Christmas Break – A Relaxing Classical Mix may be one of the most confluent of the batch of holiday albums unloaded onto a by-now-expectant market this year. Conceived, perhaps, as the soundtrack to a holiday dinner party, not for family but for friends you actually enjoy spending time with, the overriding objective seems, at times, merely to avoid offense. So we’re given four solo treatments of known or obscure carols by harpist Yolanda Kondonassis that, while pretty, occasionally dip into childish simplicity or, over descending full-bodied scales and arpeggios, frank sentimentality. High School Orchestra staples like Vaughan Williams’ “Fantasia on Greensleeves” and the Appalachian carol “I Wander as I Wonder” provide nostalgic touchstones, none more so than Robert Shaw’s gorgeous a cappella choral rendition of “Lo, How a Rose E’er Blooming” (even if it’s not quite as exquisitely tuned as a Glee Club helmed by Jameson Marvin). They could have included the second verse. For any serious classical music fan, hearing such staples as “Messiah” and Vivaldi’s “The Four Seasons” cut to two- or three-minute excerpts can be a bit cringeworthy. It just makes you wish you could hear the whole piece. But, suitably for its intended audience, Telarc has collected an entertaining variety of holiday-themed music in competent-or-better performance. The collection opens and closes with a pair of piano arrangements performed by Michael Chertock. “Silent Night / Come, Thou Long Expected Jesus”, though it begins as mildly as the rest of the music on the album, rises to a rousing, full-blooded piano fantasia—the only point of forthright emotion on a disc otherwise content to play in the background.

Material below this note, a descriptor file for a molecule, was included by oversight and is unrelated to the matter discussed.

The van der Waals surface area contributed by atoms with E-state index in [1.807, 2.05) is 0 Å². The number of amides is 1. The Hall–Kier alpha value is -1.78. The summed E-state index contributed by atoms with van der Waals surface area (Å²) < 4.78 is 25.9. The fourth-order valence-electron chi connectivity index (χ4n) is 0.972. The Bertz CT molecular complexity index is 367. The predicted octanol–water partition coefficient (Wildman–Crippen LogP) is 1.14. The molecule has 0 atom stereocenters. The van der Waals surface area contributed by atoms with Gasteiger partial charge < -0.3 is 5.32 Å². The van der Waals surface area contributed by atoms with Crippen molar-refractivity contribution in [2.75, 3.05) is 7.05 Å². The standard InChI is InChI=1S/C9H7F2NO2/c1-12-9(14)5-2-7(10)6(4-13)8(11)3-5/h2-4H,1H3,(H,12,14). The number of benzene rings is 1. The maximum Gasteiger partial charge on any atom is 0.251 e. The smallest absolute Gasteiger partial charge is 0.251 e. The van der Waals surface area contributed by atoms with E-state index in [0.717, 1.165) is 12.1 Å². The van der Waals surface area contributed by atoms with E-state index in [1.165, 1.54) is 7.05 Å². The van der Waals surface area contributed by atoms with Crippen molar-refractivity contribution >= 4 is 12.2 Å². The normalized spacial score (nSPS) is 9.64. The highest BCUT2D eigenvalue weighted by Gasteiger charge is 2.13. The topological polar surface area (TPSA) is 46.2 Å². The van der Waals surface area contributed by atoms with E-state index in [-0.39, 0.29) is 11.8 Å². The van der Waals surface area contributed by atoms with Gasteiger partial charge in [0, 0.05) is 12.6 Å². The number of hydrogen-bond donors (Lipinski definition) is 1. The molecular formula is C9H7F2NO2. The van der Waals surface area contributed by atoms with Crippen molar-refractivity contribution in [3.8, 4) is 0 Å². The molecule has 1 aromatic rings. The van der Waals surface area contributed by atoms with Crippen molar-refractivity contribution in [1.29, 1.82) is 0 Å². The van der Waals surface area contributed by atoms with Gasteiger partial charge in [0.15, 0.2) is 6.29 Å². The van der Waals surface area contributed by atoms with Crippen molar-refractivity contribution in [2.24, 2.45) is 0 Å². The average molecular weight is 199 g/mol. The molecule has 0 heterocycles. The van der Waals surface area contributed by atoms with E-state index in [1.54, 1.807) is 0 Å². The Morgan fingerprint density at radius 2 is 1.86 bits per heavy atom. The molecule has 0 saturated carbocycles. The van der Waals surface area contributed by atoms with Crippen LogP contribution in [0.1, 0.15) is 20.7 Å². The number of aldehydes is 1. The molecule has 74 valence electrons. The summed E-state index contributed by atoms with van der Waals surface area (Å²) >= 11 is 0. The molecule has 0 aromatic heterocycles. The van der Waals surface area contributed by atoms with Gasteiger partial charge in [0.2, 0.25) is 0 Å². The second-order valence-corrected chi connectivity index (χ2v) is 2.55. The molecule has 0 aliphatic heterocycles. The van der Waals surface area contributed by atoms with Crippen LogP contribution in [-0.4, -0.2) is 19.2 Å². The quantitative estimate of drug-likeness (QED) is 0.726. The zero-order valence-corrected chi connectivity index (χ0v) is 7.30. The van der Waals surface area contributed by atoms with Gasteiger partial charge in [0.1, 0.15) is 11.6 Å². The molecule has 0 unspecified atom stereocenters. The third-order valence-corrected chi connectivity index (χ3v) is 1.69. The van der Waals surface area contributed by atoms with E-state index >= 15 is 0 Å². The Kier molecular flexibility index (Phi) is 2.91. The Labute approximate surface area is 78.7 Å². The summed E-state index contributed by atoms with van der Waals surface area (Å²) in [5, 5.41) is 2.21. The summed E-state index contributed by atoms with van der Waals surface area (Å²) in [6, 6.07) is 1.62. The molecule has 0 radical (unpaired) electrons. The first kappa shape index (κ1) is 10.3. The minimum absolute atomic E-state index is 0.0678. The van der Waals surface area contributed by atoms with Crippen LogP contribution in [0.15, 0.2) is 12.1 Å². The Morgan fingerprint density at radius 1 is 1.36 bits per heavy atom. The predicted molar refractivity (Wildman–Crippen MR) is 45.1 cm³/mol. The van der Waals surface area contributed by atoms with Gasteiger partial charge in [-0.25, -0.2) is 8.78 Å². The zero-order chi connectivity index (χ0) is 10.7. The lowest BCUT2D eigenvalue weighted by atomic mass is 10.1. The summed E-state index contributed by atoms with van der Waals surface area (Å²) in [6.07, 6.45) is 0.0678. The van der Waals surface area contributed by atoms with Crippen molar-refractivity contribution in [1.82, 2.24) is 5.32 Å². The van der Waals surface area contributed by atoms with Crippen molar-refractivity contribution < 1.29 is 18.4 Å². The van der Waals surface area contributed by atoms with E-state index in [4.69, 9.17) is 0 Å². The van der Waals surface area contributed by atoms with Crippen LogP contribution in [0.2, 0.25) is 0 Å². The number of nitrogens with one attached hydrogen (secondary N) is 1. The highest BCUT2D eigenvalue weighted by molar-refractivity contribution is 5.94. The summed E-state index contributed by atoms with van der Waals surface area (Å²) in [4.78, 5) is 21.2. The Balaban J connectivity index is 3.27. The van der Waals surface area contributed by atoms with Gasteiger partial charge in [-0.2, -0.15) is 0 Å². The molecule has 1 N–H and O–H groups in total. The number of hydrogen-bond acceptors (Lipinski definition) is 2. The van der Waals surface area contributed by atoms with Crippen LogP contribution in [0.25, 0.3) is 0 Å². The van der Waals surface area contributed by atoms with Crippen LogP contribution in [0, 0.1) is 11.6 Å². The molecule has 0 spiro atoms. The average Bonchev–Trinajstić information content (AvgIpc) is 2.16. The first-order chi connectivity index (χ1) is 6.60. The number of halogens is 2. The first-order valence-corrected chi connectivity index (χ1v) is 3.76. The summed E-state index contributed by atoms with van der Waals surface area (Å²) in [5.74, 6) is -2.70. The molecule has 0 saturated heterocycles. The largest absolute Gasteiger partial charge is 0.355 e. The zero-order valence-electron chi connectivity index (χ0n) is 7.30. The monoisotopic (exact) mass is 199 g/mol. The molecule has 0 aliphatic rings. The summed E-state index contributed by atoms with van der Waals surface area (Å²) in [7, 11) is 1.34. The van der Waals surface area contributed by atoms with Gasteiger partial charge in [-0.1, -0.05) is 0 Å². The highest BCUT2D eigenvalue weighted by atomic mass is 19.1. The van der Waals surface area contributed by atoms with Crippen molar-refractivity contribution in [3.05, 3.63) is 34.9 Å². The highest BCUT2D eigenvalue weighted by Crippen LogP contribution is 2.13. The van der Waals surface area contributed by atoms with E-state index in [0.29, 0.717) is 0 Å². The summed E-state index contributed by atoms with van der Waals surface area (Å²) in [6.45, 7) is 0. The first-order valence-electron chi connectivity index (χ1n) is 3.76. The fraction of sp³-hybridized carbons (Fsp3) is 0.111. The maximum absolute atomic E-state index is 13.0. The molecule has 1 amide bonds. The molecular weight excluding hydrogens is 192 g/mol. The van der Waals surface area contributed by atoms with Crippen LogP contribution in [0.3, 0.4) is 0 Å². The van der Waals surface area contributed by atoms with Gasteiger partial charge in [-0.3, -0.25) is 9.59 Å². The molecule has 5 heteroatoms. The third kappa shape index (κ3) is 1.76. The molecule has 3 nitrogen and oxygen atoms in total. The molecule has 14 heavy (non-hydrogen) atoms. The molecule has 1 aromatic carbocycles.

Topics: various artists
We all know how critical it is to keep independent voices alive and strong on the Internet. Please consider a donation to support our work. We are a wholly independent, women-owned, small company. Your donation will help PopMatters stay viable through these changing, challenging times where costs have risen and advertising has dropped precipitously. PopMatters needs your help to keep publishing. Thank you.